Researchers have found that genes are a factor on ones propensity to be obese after finding 18 gene variants that are linked to obesity.

The scientists from Cambridge University and Oxford University identified 13 gene variants that appear to direct fat to the belly or thighs.

According to the researchers, the more gene variants one has the more likely one is to become obese.

"We have made a big leap forward in identifying new gene variations that contribute to the susceptibility to obesity and susceptibility to store fat more on your hips or more on your waist," said lead researcher Ruth Loos, head in the Genetic Aetiology of Obesity Program in the MRC Epidemiology Unit at the Institute of Metabolic Science in Cambridge.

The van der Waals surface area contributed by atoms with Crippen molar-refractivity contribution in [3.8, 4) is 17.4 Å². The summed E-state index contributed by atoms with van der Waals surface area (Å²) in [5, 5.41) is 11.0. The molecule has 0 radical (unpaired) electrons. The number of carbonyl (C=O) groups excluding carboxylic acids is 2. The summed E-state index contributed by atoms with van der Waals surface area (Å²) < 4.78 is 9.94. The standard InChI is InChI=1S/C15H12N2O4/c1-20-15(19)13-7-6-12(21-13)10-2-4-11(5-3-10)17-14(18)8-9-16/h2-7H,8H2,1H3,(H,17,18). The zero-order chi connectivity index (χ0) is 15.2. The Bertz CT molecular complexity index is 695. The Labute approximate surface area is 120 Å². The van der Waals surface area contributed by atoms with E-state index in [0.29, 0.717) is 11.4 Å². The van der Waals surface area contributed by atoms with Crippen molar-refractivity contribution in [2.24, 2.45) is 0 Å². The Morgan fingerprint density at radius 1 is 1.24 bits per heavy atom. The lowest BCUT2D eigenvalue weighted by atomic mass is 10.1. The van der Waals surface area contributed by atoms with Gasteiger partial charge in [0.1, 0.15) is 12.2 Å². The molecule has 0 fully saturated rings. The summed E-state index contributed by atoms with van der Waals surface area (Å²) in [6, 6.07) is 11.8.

The genes however cannot be used to predict whether an individual will become obese or not. So far only the fact that genes are linked to obesity was determined but it is not yet known how these genes function in developing a vulnerability to obesity.

"It's going to take years before these new discoveries will develop into new interventions,” Loss added.

The average individual has between 28 to 32 gene variants which can be inherited from the mother and father. An individual can have up to 64 gene variants.

The study appears in October 10 edition of Nature Genetics.